On Monday, the Governor and legislative leaders announced an agreement on a state budget plan that would avoid the deep cuts to health and human service programs the Governor had proposed in May. Legislators rejected the Governor’s proposed cuts to safety-net programs, stating the demand for these services is greater now than ever. Notably, the budget agreement rejects an earlier proposal to cut certain Medi-Cal managed care payments that would have directly impacted hospitals, a cut CHA opposed (see CHA’s media statement issued yesterday).
It also rejects cuts to aging programs, Medi-Cal optional benefits, and Proposition 56.
Although the state is facing a devastating budget deficit, the Legislature was able to avoid most of the deep cuts proposed by the administration by using lower caseload estimates for Medi-Cal and other social service programs and assuming higher tax revenues due in July. The budget also assumes receipt of federal funds and would reverse some of the cuts if the funds materialize; most of those cuts are in higher education and reductions to state employees’ pay.
Included in the health trailer bill is language requiring the Office of Statewide Health Planning and Development (OSHPD) to establish the Health Care Payments Data Program (no later than July 1, 2023). OSHPD would also be required to administer the Health Care Payments Data System, which would include health care data submitted by health care service plans, health insurers, and other specified mandatory and voluntary submitters. With this data OSHPD will produce publicly available information, including data products, summaries, analyses, studies, and other reports to support goals that include improving public health, reducing disparities, and reducing health care costs.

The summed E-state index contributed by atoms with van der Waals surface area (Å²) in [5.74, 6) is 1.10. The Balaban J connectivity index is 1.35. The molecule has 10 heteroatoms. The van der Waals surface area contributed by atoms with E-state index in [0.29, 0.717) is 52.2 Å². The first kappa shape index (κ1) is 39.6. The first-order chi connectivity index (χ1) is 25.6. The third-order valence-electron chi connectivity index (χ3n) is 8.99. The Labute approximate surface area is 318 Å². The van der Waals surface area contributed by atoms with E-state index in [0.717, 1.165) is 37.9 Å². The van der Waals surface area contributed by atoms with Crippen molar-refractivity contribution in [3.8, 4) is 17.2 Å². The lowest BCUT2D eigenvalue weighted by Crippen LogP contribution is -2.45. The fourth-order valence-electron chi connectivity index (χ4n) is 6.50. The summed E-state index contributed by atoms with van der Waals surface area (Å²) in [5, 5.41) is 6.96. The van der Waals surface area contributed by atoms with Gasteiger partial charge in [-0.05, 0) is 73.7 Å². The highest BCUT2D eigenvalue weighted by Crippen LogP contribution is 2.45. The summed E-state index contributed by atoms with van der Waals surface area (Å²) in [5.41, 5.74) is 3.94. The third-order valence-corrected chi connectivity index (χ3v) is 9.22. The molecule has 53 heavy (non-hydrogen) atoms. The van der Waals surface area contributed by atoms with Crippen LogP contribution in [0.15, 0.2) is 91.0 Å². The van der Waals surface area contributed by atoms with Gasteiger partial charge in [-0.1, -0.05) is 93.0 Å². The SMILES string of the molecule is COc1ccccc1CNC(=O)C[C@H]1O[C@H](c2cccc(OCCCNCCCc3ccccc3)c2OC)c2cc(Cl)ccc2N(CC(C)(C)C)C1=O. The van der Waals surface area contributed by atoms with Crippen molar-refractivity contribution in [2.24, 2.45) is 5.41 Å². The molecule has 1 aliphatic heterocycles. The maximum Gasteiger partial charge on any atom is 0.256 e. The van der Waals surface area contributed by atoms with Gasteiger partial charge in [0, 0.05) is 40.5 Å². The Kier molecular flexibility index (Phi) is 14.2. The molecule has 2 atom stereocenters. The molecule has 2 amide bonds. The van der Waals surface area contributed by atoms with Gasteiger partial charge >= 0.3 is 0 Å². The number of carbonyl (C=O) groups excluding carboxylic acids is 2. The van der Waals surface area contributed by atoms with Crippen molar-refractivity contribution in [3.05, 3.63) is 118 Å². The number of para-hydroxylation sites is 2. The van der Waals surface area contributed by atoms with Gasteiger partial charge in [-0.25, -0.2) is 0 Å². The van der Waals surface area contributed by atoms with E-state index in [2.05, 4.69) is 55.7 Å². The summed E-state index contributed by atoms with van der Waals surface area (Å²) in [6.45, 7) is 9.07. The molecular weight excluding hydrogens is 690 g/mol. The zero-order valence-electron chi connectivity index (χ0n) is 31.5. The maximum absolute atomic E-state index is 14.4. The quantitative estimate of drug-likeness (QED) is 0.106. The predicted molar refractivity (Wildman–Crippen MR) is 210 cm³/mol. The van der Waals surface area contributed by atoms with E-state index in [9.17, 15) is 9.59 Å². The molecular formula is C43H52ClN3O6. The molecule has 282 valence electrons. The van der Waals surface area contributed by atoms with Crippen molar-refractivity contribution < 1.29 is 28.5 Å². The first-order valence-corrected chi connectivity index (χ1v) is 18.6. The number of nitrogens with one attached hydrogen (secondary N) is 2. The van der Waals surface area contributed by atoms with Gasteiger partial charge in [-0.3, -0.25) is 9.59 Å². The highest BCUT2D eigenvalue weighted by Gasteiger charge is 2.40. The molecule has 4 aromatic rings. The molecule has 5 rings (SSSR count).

Lawmakers will vote on the budget package later this week, and the Governor is expected to sign it by July 1, the beginning of the next fiscal year. Another round of budget negotiations is expected to take place in early August, after the July 15 tax deadline. More will be known at that time about federal funding as well.
In its media statement, CHA acknowledged the Governor and Legislature for prioritizing the health care needs of the state’s most vulnerable residents.
“While hospitals appreciate the leadership necessary to ensure the Medi-Cal program is protected,” said CHA President & CEO Carmela Coyle, “we are disappointed the budget deal does not provide the financial lifeline hospitals so desperately need to stem the unprecedented fiscal crisis that has resulted from the COVID-19 pandemic.”